From Lalita to Lalit, Maharashtra cop resumes duty after sex change operation

Lalita Salve, a police constable from Maharshtra’s Beed district resumed the duties as Lalit Salve  after undergoing a sex change operation.

Salve, born in 1988, had noticed changes in his body about four years ago and underwent medical tests in 2014 which suggested that he had male genes (presence of Y chromosome). Then, in 2016, J.J Hospital in Mumbai suggested a sex-change operation.  Salve underwent surgery on 25 May,2018.  She had a resounding welcome when she arrived in her village.

“The last few years have been very stressful. But when I woke up after the surgery, I could breathe freely,” Salve told BBC. “I wasn’t sure if I wanted to live or die. It was a horrible time. I had felt suffocated. I struggled to overcome this and now I feel I have won.”

Earlier the police department had refused Salve to go on a month-long leave needed for the surgery. Once the leave was granted, the police department was unsure about his recruitment post surgery.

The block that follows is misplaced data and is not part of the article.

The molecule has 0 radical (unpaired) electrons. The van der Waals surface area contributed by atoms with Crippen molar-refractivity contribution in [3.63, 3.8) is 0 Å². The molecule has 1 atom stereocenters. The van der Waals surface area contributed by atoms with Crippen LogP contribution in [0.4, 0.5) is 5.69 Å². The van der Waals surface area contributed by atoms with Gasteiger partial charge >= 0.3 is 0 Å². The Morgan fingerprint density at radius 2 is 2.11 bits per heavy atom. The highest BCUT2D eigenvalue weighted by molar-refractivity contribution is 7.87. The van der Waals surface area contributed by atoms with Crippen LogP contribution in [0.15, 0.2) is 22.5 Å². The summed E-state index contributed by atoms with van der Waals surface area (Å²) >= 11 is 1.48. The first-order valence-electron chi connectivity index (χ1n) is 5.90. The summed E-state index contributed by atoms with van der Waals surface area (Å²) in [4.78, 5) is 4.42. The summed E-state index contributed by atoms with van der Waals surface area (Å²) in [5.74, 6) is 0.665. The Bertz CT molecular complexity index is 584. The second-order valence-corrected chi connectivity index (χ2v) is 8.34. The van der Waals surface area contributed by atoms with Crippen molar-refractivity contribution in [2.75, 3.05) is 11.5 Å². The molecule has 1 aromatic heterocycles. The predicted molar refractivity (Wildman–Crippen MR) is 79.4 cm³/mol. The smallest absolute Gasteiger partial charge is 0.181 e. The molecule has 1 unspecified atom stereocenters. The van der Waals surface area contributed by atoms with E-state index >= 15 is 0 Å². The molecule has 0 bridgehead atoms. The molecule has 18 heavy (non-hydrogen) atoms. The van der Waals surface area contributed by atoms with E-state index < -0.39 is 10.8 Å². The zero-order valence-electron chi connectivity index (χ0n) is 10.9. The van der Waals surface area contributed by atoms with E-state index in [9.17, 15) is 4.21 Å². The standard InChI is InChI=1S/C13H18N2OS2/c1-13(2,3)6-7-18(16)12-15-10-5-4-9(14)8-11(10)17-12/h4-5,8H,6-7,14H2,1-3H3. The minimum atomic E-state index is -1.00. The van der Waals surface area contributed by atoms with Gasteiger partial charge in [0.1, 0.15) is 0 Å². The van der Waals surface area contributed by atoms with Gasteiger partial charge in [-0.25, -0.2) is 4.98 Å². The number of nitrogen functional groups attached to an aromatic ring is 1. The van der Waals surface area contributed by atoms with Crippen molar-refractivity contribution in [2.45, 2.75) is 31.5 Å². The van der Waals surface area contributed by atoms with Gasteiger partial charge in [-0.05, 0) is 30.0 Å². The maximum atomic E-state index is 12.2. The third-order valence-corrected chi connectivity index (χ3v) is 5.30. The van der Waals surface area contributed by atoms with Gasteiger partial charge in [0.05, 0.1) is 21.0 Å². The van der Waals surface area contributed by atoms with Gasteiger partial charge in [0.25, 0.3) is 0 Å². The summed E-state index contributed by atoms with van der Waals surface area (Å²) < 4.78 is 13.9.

However, Salve approached the Bombay high court with a petition that stated the refusal to grant him a month-long leave. The plea stated, “Sex reassigning as per her emotional inclination towards straight male, it is her natural right and in the heart of the fundamental right of the constitution to live with dignity instead of being a transgender.”

While initially he did not receive support from his seniors, Maharashtra chief minister Devendra Fadnavis and Beed police superintendent Sridhar Govindarajan intervened, allowing him to resume his duties as a male constable.

Last year, Tamil Nadu police service recruited its first transgender cop, K. Prithika Yashini. Yashini was born as a male but underwent a sex-change operation. Initially, the state police refused her application to rejoin as a transgender sub-inspector, but changed its decision after the Madras high court intervened.